The Politics of Poverty

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More US international aid data released—now what? A user’s perspective

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Oxfam sits down with a former Ghanaian government minister to see how useful the data is at the country level.

This post is the first in a series on user perspectives on US aid transparency data. Also see Albert Kan-Dapaah’s op-ed in The Hill blog, “Open the books on foreign aid.” 

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Three US government agencies released loads of data on their foreign aid programs last month. So what happens when a Parliamentarian or a Minister of a country receiving US development assistance wants to use that information?

Hon. Albert Kan-Dapaah, co-founder and executive director of Financial Accountability & Transparency-Africa and former Ghanaian Minister and Parliamentarian
Hon. Albert Kan-Dapaah, co-founder and executive director of Financial Accountability & Transparency-Africa and former Ghanaian Minister and Parliamentarian and chartered public accountant.

Yesterday I sat down with the Hon. Albert Kan-Dapaah, a former government minister in Ghana, to find out. Kan-Dapaah is not only a former cabinet minister and chair of the Public Accounts Committee of the Parliament of Ghana, he began his career as a chartered accountant. As he explored foreignassistance.gov, examining USAID’s projects in Ghana in 2013, he shared his observations and perspectives.

They probably don’t appreciate how important this is,” Kan-Dapaah commented as we began. “These new data that are coming out [from USAID, MCC, and the Treasury Department] is what we need to bring financial accountability to the government. Finding out that $10 million USD was allocated for a bridge over a certain river is a very powerful tool.

As someone who served as a member of Parliament in Ghana for 16 years, the first thing that Kan-Dapaah said would be helpful is information on the localities of the funded aid projects on the website. The listing of projects by sector and then by payment to implementing partners is a start, but he says, “I would want to know what aid money is flowing into my constituency, and I can imagine other members would too.”

Currently Kan-Dapaah would need to see the contracts and project plans that are not currently on the website to know what regions, districts, and/or communities are to be reached by the USAID in Ghana. Kan-Dapaah would also like to see direct outreach by the US government to Parliamentarians.

It’s important for legislators to be aware that this data is available and how it can be used,” he said. “This is part of their oversight role and is what’s needed to trigger checks and balances.”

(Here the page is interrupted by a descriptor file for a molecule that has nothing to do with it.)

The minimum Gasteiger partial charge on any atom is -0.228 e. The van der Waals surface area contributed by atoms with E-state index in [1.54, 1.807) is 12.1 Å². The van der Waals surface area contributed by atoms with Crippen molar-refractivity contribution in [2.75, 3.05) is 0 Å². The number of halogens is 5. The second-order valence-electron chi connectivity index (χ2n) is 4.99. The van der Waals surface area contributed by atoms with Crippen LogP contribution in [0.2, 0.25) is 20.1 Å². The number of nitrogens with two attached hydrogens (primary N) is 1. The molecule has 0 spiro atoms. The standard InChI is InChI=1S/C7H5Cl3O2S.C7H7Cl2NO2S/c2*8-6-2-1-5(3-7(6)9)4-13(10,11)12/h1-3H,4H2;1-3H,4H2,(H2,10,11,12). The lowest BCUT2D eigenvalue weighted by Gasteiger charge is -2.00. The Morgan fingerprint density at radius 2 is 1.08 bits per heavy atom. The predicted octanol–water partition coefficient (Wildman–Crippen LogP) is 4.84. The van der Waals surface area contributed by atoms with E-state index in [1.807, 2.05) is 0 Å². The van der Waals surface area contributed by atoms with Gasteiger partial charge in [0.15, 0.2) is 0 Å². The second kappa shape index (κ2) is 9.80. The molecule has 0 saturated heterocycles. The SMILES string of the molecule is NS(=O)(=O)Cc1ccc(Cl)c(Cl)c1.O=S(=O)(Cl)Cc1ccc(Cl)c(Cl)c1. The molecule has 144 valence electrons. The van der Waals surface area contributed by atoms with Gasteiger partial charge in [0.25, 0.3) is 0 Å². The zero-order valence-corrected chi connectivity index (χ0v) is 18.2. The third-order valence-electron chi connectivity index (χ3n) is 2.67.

Kan-Dapaah examines new aid data out on Ghana via foreignassistance.gov.
Kan-Dapaah examines new aid data out on Ghana via foreignassistance.gov.

Another missing but necessary level of detail was also evident as the chartered accountant wanted to know why the spent amount in the first three quarters, $93 million USD, was so different from the $72 million USD obligated during the period. The explanation was not readily apparent from the 172 financial transactions listed and the gaps in entries that appeared.

An audit is not yet possible with this,” Kan-Dapaah noted. “Without ‘lower level’ transactions, if we want to get to the level of performance audit, this cannot help us. Transparency without an accounting system means [data] cannot be put in context. What is also needed is percentage completion data.

Kan-Dapaah had shared earlier in the day that the USAID’s new focus on country systems are right on, but that supporting the civil society watchdog function alongside these efforts was key. As Kan-Dapaah scrolled through the listing, however, just a glance at the vendor names shows how little US assistance is going directly to the Ghanaian government and to Ghanaian civil society.

So many contractors and international NGOs,” he muttered. Abt Associates, the Academy of Educational Development, Research Triangle Institute, US universities—the list goes on and on save some small amounts for direct administrative costs of USAID mission business and the exception of a few education, social services, and infrastructure projects.

And who knows how these suppliers were selected?” Kan-Dapaah wondered.

Hearing from the users of data, the people who must plan within government and those who must hold governments to account, is key to understanding how far the US still has to go to share usable data on our aid programs.

A screen shot of some of the Ghana data on foreignassistance.gov.
A screen shot from foreignassistance.gov.

So what was Kan-Dapaah’s final thoughts on the available information on US development assistance to Ghana?

It’s pretty scanty. I’d like to see the US err on the side of giving more information, than less. We need this data for a better understanding of the aid flows into Ghana, so that we can use it to provide more scrutiny of our government,” he said.

Official development assistance received makes up 21.5 percent of Ghana’s central government expenditure (2011 World Bank figures). Kan-Dapaah recently co-founded a non-partisan think tank, called Financial Accountability & Transparency-Africa. The organization’s aim is to bring pressure to bear on the development of efficient and effective public sector financial management systems for all types of government revenue in Africa, including profits from oil and mining in Kan-Dapaah’s home country of Ghana.

At the end of the day, our democracy, which we fought hard for, will be in trouble unless the people believe that their government is taking care of the money,” said Kan-Dapaah.

The raw material that I need to do my work is the right information.”

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New bi-partisan legislation—the Foreign Aid Transparency Act of 2013—would open the books on US foreign aid. More transparency will enable people like Hon. Albert Kan-Dapaah to hold their governments accountable for how they invest US resources. Learn more and contact your representatives here.

And stay tuned to Politics of Poverty to get more user perspectives on aid transparency data!

Join the conversation

  1. consultant.luc@gmail.com'Luc Lapointe

    Jennifer!